|XP is just a number|
Doesn't sound like it to me. If it was, you'd just call the routine that produces an error message, and let that routine use its Big Switch Statement to decide how exactly to do that. (If the routine that prints an error message encounters an error while doing so, you'd probably consider that fatal and die.)
I think this part of the confusion might be due to the phrase "the routine that produces an error message". One of the advantages that exceptions give you is that there isn't a error handler, but multiple error handlers.
We don't want our low-level abstraction to have to know about the various ways its being used. We don't want our high-level abstractions to have to know about each other. If we have a single error handler then it has to know about every possible use. Every time we add a new way of handling the error we have to add it to our Big Switch Statement. Having to have one piece of code that knows about every possible usage is producing needlessly tight coupling between modules.
With an exception handling style error conditions and error handlers are separated. There is no "Big Switch Statement". Each error handler is local to the module that needs to handle an error condition in a particular way.
You can happily add new modules that handle the error in a different way without having to alter any other piece of code.
I'm starting to think maybe we're doing the same thing in opposite ways. You're reducing complexity by moving all knowledge of what's going on into the caller, and I'm reducing complexity by leaving the caller with knowledge only of what it wants to do with the data and moving all knowlege of where the data comes from into the subroutine. It may be a different paradigm.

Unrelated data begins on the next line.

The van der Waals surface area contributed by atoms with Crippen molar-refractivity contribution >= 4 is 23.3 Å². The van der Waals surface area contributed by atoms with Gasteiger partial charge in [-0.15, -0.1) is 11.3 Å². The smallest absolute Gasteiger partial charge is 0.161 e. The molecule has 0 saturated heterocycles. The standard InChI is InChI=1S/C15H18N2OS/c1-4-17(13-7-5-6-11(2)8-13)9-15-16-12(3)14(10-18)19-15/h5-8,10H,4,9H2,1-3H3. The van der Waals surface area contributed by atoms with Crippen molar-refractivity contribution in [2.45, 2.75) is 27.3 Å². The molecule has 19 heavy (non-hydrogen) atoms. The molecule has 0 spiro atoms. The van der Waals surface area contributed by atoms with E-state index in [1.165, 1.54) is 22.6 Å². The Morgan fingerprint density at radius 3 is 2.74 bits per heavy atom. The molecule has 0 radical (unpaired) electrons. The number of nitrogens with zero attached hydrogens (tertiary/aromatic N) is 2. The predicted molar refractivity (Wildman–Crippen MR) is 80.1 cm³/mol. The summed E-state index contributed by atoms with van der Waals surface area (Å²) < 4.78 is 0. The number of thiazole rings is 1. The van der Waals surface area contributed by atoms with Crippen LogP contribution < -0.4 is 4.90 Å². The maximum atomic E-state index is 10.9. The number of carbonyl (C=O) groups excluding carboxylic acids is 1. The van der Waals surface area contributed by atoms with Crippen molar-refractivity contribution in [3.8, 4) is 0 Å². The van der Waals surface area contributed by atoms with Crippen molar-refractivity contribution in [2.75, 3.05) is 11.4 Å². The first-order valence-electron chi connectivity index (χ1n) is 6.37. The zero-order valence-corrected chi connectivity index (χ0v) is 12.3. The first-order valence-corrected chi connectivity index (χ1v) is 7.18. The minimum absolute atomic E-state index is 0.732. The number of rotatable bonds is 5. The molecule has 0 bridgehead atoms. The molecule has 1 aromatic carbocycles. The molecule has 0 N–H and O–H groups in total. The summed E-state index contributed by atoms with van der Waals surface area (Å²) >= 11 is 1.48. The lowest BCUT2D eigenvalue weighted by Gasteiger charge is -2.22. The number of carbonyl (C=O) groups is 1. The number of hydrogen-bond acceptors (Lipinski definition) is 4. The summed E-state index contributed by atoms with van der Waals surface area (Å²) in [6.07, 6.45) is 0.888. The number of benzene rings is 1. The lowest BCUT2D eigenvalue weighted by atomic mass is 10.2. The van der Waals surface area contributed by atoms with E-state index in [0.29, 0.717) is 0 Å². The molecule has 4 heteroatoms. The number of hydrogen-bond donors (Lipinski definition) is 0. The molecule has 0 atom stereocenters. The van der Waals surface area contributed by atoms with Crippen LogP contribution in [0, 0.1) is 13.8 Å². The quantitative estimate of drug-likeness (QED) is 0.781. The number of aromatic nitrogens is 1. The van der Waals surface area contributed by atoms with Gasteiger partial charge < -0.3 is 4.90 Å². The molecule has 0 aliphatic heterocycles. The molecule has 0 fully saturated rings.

I would characterise the difference as where you choose to handle the error.
Passing the high-level context down to the error handler is can be tricky. You've got globals, a Big Switch Statement, or you have to pass the calling context from the highest level down to the lowest level in some way (adding a special error handling object to every call for example). All of which (in my opinion) make the code harder to maintain - especially if you have a system with many layers and many possible error conditions and handlers.
There are, of course, some situations where you have to handle the error in the context it occurs in to be able to do anything useful. Some languages provide direct support for doing this sort of error handling cleanly (e.g. handler-bind in Common Lisp), but they provide exception handling too!
That said, in my experience, having to handle the error in the calling context of the routine that caused the error is rarely necessary.
Passing the low-level context up to an error handler is simple - it goes into the exception object when the error occurs.
In some ways, your approach reminds me very much of my brief experiments with the event-oriented paradigm when I took courses in two "fifth-generation" languages in college. As you probably know, event-orientation turns everything around by making user input the caller and the program's logic the callee. I have a bad taste in my mouth for this approach, possibly because the only languages I've used that do things that way are VB and Lingo, both of which I loathe, especially Lingo. Though now that I think of it, it might be possible to do something like it in Perl, sort of, and that might not be so bad. ponders this
Don't throw away event-handling because of VB & Lingo :-) It's a very useful coding style, and pretty much essential for many kinds of problem. Take a look at POE for one perl approach.